Clinton was in Algeria seeking support for “intervention” into yet another country threatened by “al Qaeda.” She is doing this because the other interventions have worked out so well in Libya, Syria, Yemen, Somalia, Sudan and Never Neverland. The idea is to gather up some willing African troops as ground fodder, supported by US (and French) logistics, drones, special forces and the like, wrap it in a UN bow and start killing us some more Muslims (in Mali).
Despite the attractiveness of having foreign troops marauding around its territory (and the French have a particularly horrific history in Algeria, of course), Algeria seems cool to the idea. Among other concerns, the Algerians are worried that the troops could push extremists out of Mali and back across its own borders. Algeria has maintained a modus vivendi with the bad boys on its border and sees no reason to stir things up just because the US has found another location to export the War of Terror to.
The US of course remains blind to the continuing failure of its war orgasms, and in particular their horrendous secondary effects. In fact, the new “crisis” in Mali is sort of our fault. The fall of Qaddafi in Libya prompted ethnic Tuareg rebels from Mali, who had been fighting alongside Qaddafi’s forces, to return to northern Mali with weapons from Libyan arsenals. They joined with Qaeda-affiliated Islamist militants who had moved to the lightly policed region from Algeria, and the two groups easily drove out the weakened Malian army in late March and early April. Then the Islamists turned on the Tuaregs, chasing them off and consolidating control in the region in May and June. But hey, we got another regime change notch in our belt, so it’s cool.
Mali is a wasteland, so the war is unlikely to make things too much worse, right? About half the population live below the international poverty line of US$1.25 a day.
The 100% percent-substance free official State Department read-out of the Algerian trip was contained in the longest run-on sentence in bureaucratic history: Virtually the entire meeting portion focused on our counterterrorism cooperation and Mali, and they agreed that we need to now work together to build on our existing strong U.S.-Algerian counterterrorism cooperation to work together against the problems that are being exported from Mali and to help Bamako and ECOWAS with the AU and the UN support as well deal with the security threats inside of Mali.
BONUS: Savage War of Peace by Alistair Horne is one of the best books about the Algerian war for independence against the French. The book is also important reading in that it discusses the French decision to employ torture against the Algeria rebels, and details the extreme costs to the French in terms of loss of moral superiority that flowed from that choice. The book is also a textbook in counter-insurgency warfare, albeit once again mostly negative lessons.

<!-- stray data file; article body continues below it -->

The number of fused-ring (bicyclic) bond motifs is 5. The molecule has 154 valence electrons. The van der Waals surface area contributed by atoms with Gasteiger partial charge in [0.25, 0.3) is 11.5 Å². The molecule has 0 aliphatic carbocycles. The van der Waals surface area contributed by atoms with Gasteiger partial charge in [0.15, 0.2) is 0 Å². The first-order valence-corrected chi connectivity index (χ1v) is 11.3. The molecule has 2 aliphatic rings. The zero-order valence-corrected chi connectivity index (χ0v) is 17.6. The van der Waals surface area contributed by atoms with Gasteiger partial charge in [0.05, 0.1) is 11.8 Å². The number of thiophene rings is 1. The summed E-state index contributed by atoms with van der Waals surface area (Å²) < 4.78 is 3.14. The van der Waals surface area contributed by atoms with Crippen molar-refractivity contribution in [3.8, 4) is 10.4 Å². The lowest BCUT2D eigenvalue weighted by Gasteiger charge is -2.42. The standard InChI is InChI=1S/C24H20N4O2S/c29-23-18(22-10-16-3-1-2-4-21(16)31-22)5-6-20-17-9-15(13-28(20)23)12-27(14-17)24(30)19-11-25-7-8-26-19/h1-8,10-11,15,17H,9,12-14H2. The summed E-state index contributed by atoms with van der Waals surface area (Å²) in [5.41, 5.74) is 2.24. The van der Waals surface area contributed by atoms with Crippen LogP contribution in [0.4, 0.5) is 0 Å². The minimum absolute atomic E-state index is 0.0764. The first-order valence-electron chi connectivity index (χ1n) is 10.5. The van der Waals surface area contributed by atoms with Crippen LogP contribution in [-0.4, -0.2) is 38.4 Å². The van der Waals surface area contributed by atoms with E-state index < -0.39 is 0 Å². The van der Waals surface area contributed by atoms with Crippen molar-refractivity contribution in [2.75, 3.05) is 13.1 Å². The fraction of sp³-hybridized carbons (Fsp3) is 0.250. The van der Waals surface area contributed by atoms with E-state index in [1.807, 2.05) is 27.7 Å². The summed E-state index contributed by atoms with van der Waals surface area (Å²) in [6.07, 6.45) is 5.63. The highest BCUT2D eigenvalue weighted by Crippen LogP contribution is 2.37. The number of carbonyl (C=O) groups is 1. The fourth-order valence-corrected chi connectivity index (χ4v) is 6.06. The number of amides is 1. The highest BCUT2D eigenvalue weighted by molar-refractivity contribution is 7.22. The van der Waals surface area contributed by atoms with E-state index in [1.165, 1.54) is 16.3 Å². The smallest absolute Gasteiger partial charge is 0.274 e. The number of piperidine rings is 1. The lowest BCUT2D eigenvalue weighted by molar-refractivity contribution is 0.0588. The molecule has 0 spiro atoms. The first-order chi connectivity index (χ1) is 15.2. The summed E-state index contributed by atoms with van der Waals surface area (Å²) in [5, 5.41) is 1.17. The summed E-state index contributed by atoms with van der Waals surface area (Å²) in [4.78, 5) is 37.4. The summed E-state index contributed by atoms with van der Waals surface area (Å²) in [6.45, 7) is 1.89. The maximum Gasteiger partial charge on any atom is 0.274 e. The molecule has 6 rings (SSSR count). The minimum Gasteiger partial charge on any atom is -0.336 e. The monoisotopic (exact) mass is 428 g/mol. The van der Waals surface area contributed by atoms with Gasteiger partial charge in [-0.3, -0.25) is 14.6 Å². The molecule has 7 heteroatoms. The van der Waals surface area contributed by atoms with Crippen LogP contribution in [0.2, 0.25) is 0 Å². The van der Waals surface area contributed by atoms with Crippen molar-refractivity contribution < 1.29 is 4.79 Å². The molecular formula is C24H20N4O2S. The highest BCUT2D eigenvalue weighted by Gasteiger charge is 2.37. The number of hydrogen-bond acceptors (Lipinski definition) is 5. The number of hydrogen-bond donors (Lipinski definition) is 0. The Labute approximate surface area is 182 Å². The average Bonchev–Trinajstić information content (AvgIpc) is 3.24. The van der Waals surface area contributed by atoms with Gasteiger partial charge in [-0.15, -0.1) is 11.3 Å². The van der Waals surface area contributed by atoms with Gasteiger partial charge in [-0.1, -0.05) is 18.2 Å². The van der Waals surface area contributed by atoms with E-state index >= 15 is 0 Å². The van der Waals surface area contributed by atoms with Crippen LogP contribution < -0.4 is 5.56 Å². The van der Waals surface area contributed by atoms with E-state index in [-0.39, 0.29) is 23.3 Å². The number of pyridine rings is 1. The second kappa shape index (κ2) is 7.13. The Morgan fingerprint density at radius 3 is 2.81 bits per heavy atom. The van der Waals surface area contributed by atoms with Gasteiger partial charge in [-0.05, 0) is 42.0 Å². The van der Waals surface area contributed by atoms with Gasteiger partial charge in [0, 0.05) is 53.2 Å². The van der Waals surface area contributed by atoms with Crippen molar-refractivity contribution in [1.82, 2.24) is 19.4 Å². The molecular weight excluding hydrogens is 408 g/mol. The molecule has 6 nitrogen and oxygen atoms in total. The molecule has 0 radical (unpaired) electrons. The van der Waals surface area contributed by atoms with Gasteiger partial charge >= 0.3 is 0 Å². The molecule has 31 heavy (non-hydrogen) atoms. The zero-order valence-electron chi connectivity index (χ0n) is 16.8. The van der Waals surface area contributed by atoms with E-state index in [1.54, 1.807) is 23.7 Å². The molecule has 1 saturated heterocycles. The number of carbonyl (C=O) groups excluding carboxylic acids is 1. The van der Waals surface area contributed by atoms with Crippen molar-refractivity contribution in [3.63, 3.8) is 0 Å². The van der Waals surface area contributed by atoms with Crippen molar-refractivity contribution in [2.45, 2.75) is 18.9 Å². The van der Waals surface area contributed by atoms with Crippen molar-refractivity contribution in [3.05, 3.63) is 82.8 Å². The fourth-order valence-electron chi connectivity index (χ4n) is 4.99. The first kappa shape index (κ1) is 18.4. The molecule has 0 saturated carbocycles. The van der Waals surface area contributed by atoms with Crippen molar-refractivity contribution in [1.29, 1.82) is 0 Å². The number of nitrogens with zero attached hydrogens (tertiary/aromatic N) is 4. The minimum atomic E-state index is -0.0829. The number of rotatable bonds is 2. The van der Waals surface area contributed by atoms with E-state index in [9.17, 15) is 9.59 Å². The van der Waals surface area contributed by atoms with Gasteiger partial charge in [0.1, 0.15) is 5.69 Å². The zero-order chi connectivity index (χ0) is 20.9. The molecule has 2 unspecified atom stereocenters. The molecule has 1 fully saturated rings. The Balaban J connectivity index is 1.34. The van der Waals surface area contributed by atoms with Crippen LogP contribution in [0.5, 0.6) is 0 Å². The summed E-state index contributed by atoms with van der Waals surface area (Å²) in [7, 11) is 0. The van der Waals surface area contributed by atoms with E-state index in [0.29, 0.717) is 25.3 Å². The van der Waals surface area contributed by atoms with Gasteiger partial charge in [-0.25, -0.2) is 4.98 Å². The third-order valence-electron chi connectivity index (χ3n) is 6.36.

Copyright © 2017. All rights reserved. The views expressed here are solely those of the author(s) in their private capacity. Follow me on Twitter!
So, I, um, like, told you so. And even though I lost my job for telling you so, and even though a related Inspector General opened an investigation into me for telling you so, it’s still nice to learn that what I told you was correct.
The Special Inspector General for Iraq Reconstruction (SIGIR) released a final report on the State Department’s handling of Quick Response Funds (QRF), money that was handed out in Iraq by Provincial Reconstruction Teams (PRTs), two of which I lead in Iraq. Those experiences formed the fodder of my book, We Meant Well. The State Department and its USAID colleagues “managed” about $258 million in QRF funds.
So taxpayers and patriots, here’s the highlights, in the Inspector’s own words:
— From the available records, we could generally determine how funds were intended to be used, but we could not assess whether all of the goods and services were actually purchased, received, or transferred to beneficiaries.
— We reported that DOS’ recordkeeping on fund-use and project-results/outcomes for micropurchases made in 2007 and 2008 was poor, and that documentation in seven project files suggested possible fraud. We recommended that DoS improve its recordkeeping and review all micropurchases initiated in 2007-2008 to determine if other examples of possible fraud, waste, and abuse exist. DoS officials stated that they located almost all documentation that SIGIR found missing from the official files, and that their review of payment vouchers did not indicate that any fraudulent transactions had occurred. However, the officials did not directly address the seven instances of possible fraudulent activities that SIGIR had found.
— Because there was no evidence that DoS had reviewed and assessed the identified cases of possible fraud, SIGIR initiated this review. Seven of the reviewed assessments re-confirmed our concerns that fraud may have occurred.
— The QRF Tracking Database shows that of the $125.1 million allocated to the DoS, $24.5 million was used to pay overhead costs for a third party to implement large QRF projects, costs of managing the QRF database, and costs for monitoring and evaluating the QRF program.